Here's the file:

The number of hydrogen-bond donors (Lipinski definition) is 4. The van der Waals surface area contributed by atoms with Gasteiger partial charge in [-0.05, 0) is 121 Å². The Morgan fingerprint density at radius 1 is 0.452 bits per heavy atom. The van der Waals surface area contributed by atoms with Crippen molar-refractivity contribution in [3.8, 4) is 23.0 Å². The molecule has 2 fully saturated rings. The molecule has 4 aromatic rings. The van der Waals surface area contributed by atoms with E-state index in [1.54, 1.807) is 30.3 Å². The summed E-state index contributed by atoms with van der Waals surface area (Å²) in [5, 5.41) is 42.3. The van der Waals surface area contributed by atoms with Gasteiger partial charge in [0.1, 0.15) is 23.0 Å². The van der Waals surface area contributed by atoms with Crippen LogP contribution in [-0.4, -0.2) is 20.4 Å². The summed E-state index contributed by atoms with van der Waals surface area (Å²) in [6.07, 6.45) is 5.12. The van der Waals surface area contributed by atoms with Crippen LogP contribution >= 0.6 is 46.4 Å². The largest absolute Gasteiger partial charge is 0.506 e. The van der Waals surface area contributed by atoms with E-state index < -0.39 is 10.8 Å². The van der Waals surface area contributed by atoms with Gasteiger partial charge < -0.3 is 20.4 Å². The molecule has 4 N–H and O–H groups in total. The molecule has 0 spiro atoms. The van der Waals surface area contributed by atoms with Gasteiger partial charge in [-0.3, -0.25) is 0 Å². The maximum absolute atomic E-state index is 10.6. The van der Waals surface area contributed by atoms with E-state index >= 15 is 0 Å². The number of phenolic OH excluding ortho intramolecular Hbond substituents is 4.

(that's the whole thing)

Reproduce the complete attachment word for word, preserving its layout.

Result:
The number of hydrogen-bond donors (Lipinski definition) is 4. The van der Waals surface area contributed by atoms with Gasteiger partial charge in [-0.05, 0) is 121 Å². The Morgan fingerprint density at radius 1 is 0.452 bits per heavy atom. The van der Waals surface area contributed by atoms with Crippen molar-refractivity contribution in [3.8, 4) is 23.0 Å². The molecule has 2 fully saturated rings. The molecule has 4 aromatic rings. The van der Waals surface area contributed by atoms with E-state index in [1.54, 1.807) is 30.3 Å². The summed E-state index contributed by atoms with van der Waals surface area (Å²) in [5, 5.41) is 42.3. The van der Waals surface area contributed by atoms with Gasteiger partial charge in [0.1, 0.15) is 23.0 Å². The van der Waals surface area contributed by atoms with Crippen LogP contribution in [-0.4, -0.2) is 20.4 Å². The summed E-state index contributed by atoms with van der Waals surface area (Å²) in [6.07, 6.45) is 5.12. The van der Waals surface area contributed by atoms with Crippen LogP contribution >= 0.6 is 46.4 Å². The largest absolute Gasteiger partial charge is 0.506 e. The van der Waals surface area contributed by atoms with E-state index < -0.39 is 10.8 Å². The van der Waals surface area contributed by atoms with Gasteiger partial charge < -0.3 is 20.4 Å². The molecule has 4 N–H and O–H groups in total. The molecule has 0 spiro atoms. The van der Waals surface area contributed by atoms with Gasteiger partial charge in [-0.3, -0.25) is 0 Å². The maximum absolute atomic E-state index is 10.6. The van der Waals surface area contributed by atoms with E-state index >= 15 is 0 Å². The number of phenolic OH excluding ortho intramolecular Hbond substituents is 4.